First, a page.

Diving Into SoMa/Folsom: THE FOLSOM STREET FAIR

By Josh Eliot

 

The Folsom Street South of Market neighborhood in San Francisco was the gritty contrast to the famed Castro District, especially in the 1970’s and 1980’s. When the Castro had its annual Street Fair, the crowd was eclectic, including men and women of all ages, shapes and sizes. Dancing, and sometimes flashing, drag queens, street performers, snake charmers, Sisters of Perpetual Indulgence and country & western groups who would suddenly break into a square dance in the middle of the street, forcing the crowd to separate. There were Dunk-A-Hunk booths, face and body painting, numerous food tents and the Gay Men’s Chorus staking claim to the plaza in front of Hibernia Bank to belt out some show tunes.

 

Castro Street Fair, 1980s

Castro Street Fair, 1980s

 

You would see large groups of partygoers hanging out the windows of their flats and overcrowding the fire escapes and overhangs on the apartment buildings above Star Pharmacy, Valley Pride Market and Market Liquors. The bars, of course, were packed to the brim with large crowds surrounding the doors. The Main Stage was on Market Street and the corner of Castro and featured performances by artists like Sylvester, comedians like Ellen DeGeneres and Danny Williams as well as local and somewhat well-known bands. The whole event was just slightly over the top and refreshingly not overly political.

The Folsom Street Fair, by contrast, was a full-on South of Market “sexperience.” Some would call it sleazy, others would say it was the ultimate middle finger to society. It was a bit of both. If you’ve read Will Seagers' last two blogs, Diving Into SoMA/Folsom: Hamburger Mary's and Long Live the Stud!, you’ve already got a first hand account of some hot spots in the neighborhood. Spanning the blocks on Folsom from 8th to 13th streets and splintering off between Howard and Harrison streets, there was quite a large area for bad behavior to take place. To say that Folsom street really brought the grit is a major under-statement. I think the first rule of thumb we learned was don’t even think about showing up without putting on a cock ring, because you would definitely not be in the majority. You would always expect to see bare asses in chaps, tits galore, random whipping displays, hoods, ball gags, leather jockstraps, and chains, but a street fair wouldn’t go by without some shocking outfit or action that you never saw coming!

 

Folsom Street Fair

Folsom Street Fair

 

Whereas the Castro fairgoers would separate to let the square dancers dance, the Folsom fairgoers would crowd in and form an impenetrable circle to shield the circle jerk or blow job that spontaneously started happening in the middle of the road, keeping out anyone who was looking to stop it. I don’t know if all that happens these days but it was very commonplace in the 1980s. I remember going into one bar and seeing someone squatting on top of a cigarette machine while getting rimmed. Dore Alley sat smack dab in the middle of the street fair map and surprisingly it looked much different in the light. Dore Alley and close by Ringold Alley were notorious “last chance” cruise spots for bar patrons once they closed at 2am.

In 2014, Mike Skiff’s (videographer and director for Catalina Video under Mark Jensen) documentary Folsom Forever was released by Breaking Glass Pictures. I was so proud to see what he had accomplished after we all parted ways when Catalina Video was sold to Channel 1 Releasing in 2007. I recently viewed the movie on TUBI, the free streaming service, which documented the behind the scenes actions and adventures of the fair organizers and volunteers. The Folsom Street Fair organizers' self-proclaimed mission statement reads, in part, as follows:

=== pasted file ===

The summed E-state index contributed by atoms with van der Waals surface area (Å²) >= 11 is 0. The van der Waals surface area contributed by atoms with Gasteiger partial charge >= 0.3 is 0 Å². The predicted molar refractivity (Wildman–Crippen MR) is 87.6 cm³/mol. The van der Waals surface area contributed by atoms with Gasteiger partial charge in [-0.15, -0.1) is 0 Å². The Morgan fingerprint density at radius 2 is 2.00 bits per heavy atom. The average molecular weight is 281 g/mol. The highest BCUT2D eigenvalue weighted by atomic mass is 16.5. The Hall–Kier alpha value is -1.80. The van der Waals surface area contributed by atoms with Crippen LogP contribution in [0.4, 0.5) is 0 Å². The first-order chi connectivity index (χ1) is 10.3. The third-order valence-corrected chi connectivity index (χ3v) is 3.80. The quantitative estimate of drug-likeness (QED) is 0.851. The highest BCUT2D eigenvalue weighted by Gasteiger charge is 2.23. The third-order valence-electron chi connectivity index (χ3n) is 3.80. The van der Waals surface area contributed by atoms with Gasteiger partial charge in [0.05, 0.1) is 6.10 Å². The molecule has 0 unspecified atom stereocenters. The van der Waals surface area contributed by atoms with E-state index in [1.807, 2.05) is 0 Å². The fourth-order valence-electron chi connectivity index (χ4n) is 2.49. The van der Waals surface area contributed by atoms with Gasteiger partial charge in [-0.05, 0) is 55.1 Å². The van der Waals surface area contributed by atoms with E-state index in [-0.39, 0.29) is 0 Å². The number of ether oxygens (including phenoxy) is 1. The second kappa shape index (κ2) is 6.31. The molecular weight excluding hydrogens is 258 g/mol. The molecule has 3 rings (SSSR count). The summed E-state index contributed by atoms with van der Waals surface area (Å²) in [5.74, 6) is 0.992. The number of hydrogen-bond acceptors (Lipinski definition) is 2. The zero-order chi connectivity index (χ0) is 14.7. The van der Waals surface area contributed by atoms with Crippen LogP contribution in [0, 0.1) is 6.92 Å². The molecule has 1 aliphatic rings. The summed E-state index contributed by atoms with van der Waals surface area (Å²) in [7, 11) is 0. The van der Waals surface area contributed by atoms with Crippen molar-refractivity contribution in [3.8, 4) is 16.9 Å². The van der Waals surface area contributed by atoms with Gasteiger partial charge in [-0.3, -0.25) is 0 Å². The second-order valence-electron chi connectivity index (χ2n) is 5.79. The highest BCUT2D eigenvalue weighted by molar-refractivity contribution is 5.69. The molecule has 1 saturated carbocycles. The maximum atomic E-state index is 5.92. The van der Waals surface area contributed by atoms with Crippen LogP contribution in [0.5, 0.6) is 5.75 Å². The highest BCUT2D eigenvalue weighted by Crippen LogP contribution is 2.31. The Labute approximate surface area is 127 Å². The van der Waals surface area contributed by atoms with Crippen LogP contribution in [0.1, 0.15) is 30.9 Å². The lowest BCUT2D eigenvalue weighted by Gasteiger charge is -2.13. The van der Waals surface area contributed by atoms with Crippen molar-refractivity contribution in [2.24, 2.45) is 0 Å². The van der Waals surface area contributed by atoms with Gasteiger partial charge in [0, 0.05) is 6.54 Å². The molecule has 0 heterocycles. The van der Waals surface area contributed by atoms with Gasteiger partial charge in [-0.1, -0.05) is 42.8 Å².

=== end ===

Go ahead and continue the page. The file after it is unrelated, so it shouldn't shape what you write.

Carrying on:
“Folsom Street is committed to cultivating a safe, open and inclusive environment for kink, leather and alternative sexuality. We are dedicated to sexual liberation and the right to pleasure as a crucial part of the whole liberation movement. Folsom Street is an explicitly anti-racist organization and we are committed to decolonizing our practices.”

 

Folsom Forever poster and director, Mike Skiff

Folsom Forever poster and director, Mike Skiff

 

No Folsom Street Fair would be complete without the appearance and contributions of Mr. Markus. Marcus Hernandez, a longtime leather columnist for the Bay Area Reporter, was always front and center throughout the fair and on the Main Stage. Mr. Markus, through his column and international ventures, influenced the leather/BDSM subculture, its ethics, traditions and fundraising efforts. His smart and sarcastic column shone a light on the culture that had long been demonized and suppressed by mainstream gay and straight cultures, generating respect by showing that the leather community was among the most dedicated to their tribe. Even though he passed away in October of 2009 at the age of 77, his voice and message of pride for the LGBT and his beloved leather community reached far beyond San Francisco to like communities internationally. I remember seeing him several times at the International Mr. Leather Contest in Chicago when we shot it to release on DVD. It had been so many years since I heard his distinctive voice across the loud speaker and it brought me right back to those dirty, nasty, fabulous days that my roomies and I let our inhibitions fly at the Folsom Street Fair.

 

Mr. Markus and the Main Stage at Folsom

Mr. Markus and the Main Stage at Folsom

 

Bio of Josh Eliot:

At the age of 25 in 1987, Josh Eliot was hired by Catalina Video by John Travis (Brentwood Video) and Scott Masters (Nova Video). Travis trained Eliot on his style of videography and mentored him on the art of directing. Josh directed his first movie, Runaways, in 1987. By 2009 when Josh parted ways with Catalina Video, he'd produced and directed hundreds of features and won numerous awards for Best Screenplay, Videography, Editing, and Directing. He was entered into the GayVN Hall of fame in 2002. 

 

You can read Josh Eliot's previous blogs for Bijou here:

Coming out of my WET SHORTS
FRANK ROSS, The Boss
Our CALIGULA Moment
That BUTTHOLE Just Winked at Me!
DREAMLAND: The Other Place
A Salty Fuck in Saugatuck
Somebody, Call a FLUFFER!
The Late Great JOHN TRAVIS, My POWERTOOL Mentor
(Un)Easy Riders
7 Years with Colt Model MARK RUTTER
Super NOVA
Whatever Happened to NEELY O’HARA?
Is That AL PARKER In Your Photo?
DOWN BY LAW: My $1,000,000 Mistake
We Waited 8hrs for a Cum Shot... Is That a World Record?
Don't Wear "Short Shorts" on the #38 Geary to LANDS END
How Straight Are You Really?
BEHIND THE (not so) GREEN DOOR
The BOOM BOOM Room
CATCHING UP with Tom DeSimone
Everybody’s FREE to FEEL GOOD
SCANDAL at the Coral Sands Motel
DEEP INSIDE THE CASTRO: The Castro Theatre
DEEP INSIDE THE CASTRO: The Midnight Sun
RSVP: 2 Weeks Working on a Gay Cruise Ship
VOYAGER of the Damned
I'M NOT A LESBIAN DIRECTOR

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Diving Into SoMa/Folsom: Hamburger Mary's

By Will Seagers
 
Original Hamburger Mary's exterior

Original Hamburger Mary's, SF

 

Where do I begin with telling the tales and memories of this iconic Folsom area locale?